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Photo Credit: FirstBuild

It’s a universal problem: Where can I charge my cell phone?

We use our cell phones to manage our day-to-day lives and, often our lives are on the go. So, when our cell phone battery runs out, we lose a key tool to navigate the modern world.

As part of #SmartRussell, Louisville Metro’s Office of Civic Innovation & Technology is building a public Wi-Fi network in the Russell neighborhood, and early in our community conversations about the project we heard that exact question: “Where can I charge my cell phone?”

We needed a solution inexpensive enough to widely deploy, but rugged enough to survive heavy usage and the elements. There weren’t any available commercial solutions, so we turned to FirstBuild and the Russell community itself to help us co-create a new solution to this universal problem. …

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You don’t have to try hard to find the hot new transportation innovation. It’s on your social media feed, it’s on the news, and, most glaringly, it’s on your streets. Disruptive transportation technologies are the norm, not the exception these days. And, the challenging thing about them: no one, not even the companies building them, know all the ways their product will change the way our cities work. Or, if they do, they don’t do a great job sharing, educating or working with local governments.

At Louisville Metro, our cross-functional Mobility Innovation Team (MIT) to provides a forum for local transportation agencies, both in and out of Metro, to learn about and start to prepare for the innovations we see coming and the ones that get dropped on us. Local practitioners and national experts share first-hand experience and knowledge about the newest transportation developments on topics such as Intelligent Transportation Systems (ITS), electric vehicles & scooters, ridesharing, Connected and Autonomous Vehicles (CAV), and so forth. The forum provides a physical place to learn, discuss and debate how new technologies will impact Louisville Metro’s transportation ecosystem. And, when appropriate, the MIT will take on projects to incorporate innovations into our local mobility system. …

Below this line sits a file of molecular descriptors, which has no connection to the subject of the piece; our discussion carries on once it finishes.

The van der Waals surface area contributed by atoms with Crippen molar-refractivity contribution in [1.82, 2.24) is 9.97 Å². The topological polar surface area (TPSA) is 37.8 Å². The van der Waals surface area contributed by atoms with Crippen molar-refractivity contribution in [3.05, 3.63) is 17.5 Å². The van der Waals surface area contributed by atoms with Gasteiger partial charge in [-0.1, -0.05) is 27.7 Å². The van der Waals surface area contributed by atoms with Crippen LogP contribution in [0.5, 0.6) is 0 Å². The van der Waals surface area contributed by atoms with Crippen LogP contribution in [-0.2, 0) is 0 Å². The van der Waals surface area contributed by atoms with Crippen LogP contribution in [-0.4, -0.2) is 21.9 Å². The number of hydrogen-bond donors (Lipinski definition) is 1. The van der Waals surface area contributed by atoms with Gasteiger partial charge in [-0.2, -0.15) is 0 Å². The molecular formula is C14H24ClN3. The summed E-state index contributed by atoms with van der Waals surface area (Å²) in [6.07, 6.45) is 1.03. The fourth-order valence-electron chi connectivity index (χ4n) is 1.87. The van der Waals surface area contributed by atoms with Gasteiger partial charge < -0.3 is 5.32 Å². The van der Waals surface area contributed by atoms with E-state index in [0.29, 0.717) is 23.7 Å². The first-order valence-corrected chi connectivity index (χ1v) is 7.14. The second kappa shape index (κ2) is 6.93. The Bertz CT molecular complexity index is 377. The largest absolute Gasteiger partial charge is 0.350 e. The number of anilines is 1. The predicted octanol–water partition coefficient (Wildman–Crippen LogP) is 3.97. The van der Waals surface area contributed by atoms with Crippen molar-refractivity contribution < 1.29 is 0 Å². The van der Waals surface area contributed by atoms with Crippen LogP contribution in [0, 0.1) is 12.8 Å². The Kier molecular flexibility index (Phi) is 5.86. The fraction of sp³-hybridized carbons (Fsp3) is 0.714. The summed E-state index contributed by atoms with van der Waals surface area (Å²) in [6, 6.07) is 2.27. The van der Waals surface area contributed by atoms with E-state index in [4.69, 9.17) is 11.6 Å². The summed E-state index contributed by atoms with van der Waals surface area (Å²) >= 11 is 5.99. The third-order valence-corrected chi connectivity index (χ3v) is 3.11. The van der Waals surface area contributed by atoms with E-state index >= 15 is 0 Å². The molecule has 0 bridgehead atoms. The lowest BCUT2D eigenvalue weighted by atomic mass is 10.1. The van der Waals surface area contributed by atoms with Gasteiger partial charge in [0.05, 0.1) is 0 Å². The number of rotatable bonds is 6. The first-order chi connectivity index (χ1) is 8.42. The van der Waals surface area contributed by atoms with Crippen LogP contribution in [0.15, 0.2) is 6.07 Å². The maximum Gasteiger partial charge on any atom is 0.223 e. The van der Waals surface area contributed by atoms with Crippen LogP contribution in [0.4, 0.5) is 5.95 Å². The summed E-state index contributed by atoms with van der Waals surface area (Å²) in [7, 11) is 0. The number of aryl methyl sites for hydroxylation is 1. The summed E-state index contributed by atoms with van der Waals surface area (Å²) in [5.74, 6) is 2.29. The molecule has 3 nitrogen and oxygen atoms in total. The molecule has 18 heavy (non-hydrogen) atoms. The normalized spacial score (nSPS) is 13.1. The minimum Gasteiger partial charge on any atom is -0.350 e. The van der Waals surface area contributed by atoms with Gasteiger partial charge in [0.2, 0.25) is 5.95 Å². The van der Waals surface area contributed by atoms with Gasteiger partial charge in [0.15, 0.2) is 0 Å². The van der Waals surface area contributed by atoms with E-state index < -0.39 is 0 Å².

NOTE: In response to the COVID-19 pandemic, we have shifted more funding to this project.

Residents of the Russell Neighborhood experience the consequences of the digital divide firsthand. Based on FCC data, up to 80% do not have a home internet connection. A lack of connectivity at home prevents kids from doing homework, adults from finding employment and even families from getting access to government services. Life is moving online and if you don’t have connection at home, you are at a disadvantage.

Learn how Louisville Metro is bridging the digital divide

The Vision Russell Transformation Plan identifies the lack of connectivity to information as a barrier for the neighborhood. With that in mind, Louisville Metro is building a public Wi-Fi network in the Russell neighborhood to provide basic internet access to residents. We do not think this solves the digital divide in Russell, but we do think it’s important to have a multi-prong approach. This network will connect Russell residents and visitors to relevant information about their community and opportunities to improve their lives and neighborhood. …


Ed Blayney

@OPI2Lou #iteam project manager, #localgov, #smartcity, #mobility,#digitalinclusion, #civictech, wannabe policy wonk #Veteran #RollTide #TarHeel

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